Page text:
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No school for 350,000 students as Chicago teachers strike

<div>After days of nonstop negotiations, the Chicago public school teachers have decided to go on strike for the first time in 25 years, leaving parents of more than 400,000 children scrambling to make child care plans.</div>
Parents in Chicago scrambled to find accommodations for their kids after 26,000 teachers and support staff walked out in the nation's third-largest school district.

The walkout came after a weekend of unsuccessful eleventh-hour contract negotiations between the Chicago Teachers Union and Chicago's public schools, affecting 350,000 students.

As the two sides went back to the table on Monday morning, many parents dropped their children off at 144 contingency locations that the school district was keeping open for half days during the strike, the Chicago Tribune reported.

Dozens of churches and community organizations also were opening their doors to students for at least part of the day.

John Harvey and Sarah Vanderstow were dropping off their 7-year-old son, Aiden, at the Disney Magnet School, but they were nervous because it was unfamiliar to the second-grader, the Tribune reported.

Vanderstow said they had no choice because their usual school, Nettelhorst, was closed.

"I don't know who these people are who will be watching him and that concerns me," she said, according to the Tribune. "But I have to go to work and we can't afford to pay for him to go somewhere else all day."

Another parent, Vicente Perez, who spoke to the Tribune decided against dropping his fourth- and sixth-grade sons at a contingency location when he realized they would have to cross a line of picketing teachers, which scared the boys. Perez and his wife decided to take their children to a church--some of which had opened their doors to help out with the displaced students--or just keep them home, the report said.

After a violent Chicago summer, police Supt. Garry McCarthy said he was "emptying our offices" to patrol the thousands of unsupervised kids on the streets.

The strike follows more than a year of slow, contentious negotiations over salary, health benefits and job security after the school board unanimously voted last year to cancel a 4 percent pay hike in the final year of the teachers' contract, NBC Chicago reported.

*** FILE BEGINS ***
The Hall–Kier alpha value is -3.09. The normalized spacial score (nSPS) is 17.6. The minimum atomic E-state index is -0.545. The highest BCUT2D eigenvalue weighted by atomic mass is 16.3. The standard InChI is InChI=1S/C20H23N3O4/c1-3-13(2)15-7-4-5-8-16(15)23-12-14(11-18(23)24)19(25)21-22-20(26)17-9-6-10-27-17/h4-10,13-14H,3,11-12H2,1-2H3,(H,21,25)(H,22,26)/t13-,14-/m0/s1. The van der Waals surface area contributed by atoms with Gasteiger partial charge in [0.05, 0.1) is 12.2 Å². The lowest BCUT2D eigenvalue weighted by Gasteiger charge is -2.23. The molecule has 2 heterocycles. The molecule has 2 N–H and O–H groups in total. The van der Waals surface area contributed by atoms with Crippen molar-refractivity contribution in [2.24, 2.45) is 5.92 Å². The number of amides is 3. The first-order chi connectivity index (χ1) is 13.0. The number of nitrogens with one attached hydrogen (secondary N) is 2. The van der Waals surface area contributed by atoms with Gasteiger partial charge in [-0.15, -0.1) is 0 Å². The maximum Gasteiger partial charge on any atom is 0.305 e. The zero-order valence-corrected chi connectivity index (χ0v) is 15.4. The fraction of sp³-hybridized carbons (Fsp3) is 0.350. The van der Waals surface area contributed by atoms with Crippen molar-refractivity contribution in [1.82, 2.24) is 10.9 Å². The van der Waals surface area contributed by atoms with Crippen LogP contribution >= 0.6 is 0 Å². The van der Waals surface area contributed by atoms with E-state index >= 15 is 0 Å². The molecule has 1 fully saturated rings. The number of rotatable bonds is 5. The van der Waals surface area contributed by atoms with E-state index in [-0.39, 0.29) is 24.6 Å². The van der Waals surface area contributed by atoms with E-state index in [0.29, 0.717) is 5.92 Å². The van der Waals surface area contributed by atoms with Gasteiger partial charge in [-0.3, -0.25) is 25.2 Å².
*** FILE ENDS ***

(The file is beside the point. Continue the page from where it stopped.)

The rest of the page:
Chicago teachers make an average of between $69,470 and $76,000 per year, second-highest to New York City. The deal Chicago Public Schools put on the table includes a 16 percent average salary increase, said school board president David Vitale.

"We have failed to reach an agreement that will prevent a labor strike," Chicago Teachers Union President Karen Lewis said.

"This is a difficult decision and one we hoped we could've avoided," Lewis said Sunday. "Throughout these negotiations, we've remained hopeful but determined. We must do things differently in this city if we are to provide students the education they so rightfully deserve."

Vitale said more than 20 offers had been made to teachers throughout the talks in hopes of preventing a strike.

"There's only so much money in the system," Vitale said. "There's only so many things we can do that are available to us that we actually believe will not hurt the educational agenda that we think is best for our children."

He said the deal they put on the table would cover four years and cost the city $400 million.

"Recognizing the board's fiscal woes," Lewis said the two sides were not far apart on compensation, which had previously been a major sticking point. Issues preventing a deal Sunday night were health benefits, the teacher evaluation system and job security, echoing debates that have played out in school systems across the country in recent years.

The strike sets up a historic confrontation between Mayor Rahm Emanuel, President Barack Obama's former top White House aide, and organized labor in the president's home city.

"I am disappointed that we have come to this point given that all the other parties acknowledged how close we are, because this is a strike of choice,"  said Emanuel. "And because of how close we are, it is a strike that is unnecessary."

The strike could hurt relations between Obama's Democrats and national labor unions, which are among the biggest financial supporters of the Democratic Party, and will be needed by the party to help get out the vote in the Nov. 6 election.

While Emanuel has not attended the talks, he and Lewis have clashed. She has accused him of being a bully and using profanity in private meetings.

GOP presidential candidate Mitt Romney offered his view of the strike, characterizing it as another issue on which he and President Obama differ.

"I am disappointed by the decision of the Chicago Teachers Union to turn its back on not only a city negotiating in good faith but also the hundreds of thousands of children relying on the city's public schools to provide them a safe place to receive a strong education," Romney said in a statement on Monday.

He charged that Obama favors unions over students.

Teachers walked off the job for 19 days in October 1987. Prior to that, there had been nine strikes between 1969 and 1987.

Teachers at the city's charter schools -- serving about 45,000 students, or 12 percent of the city's total -- were not part of the strike and those schools functioned normally.
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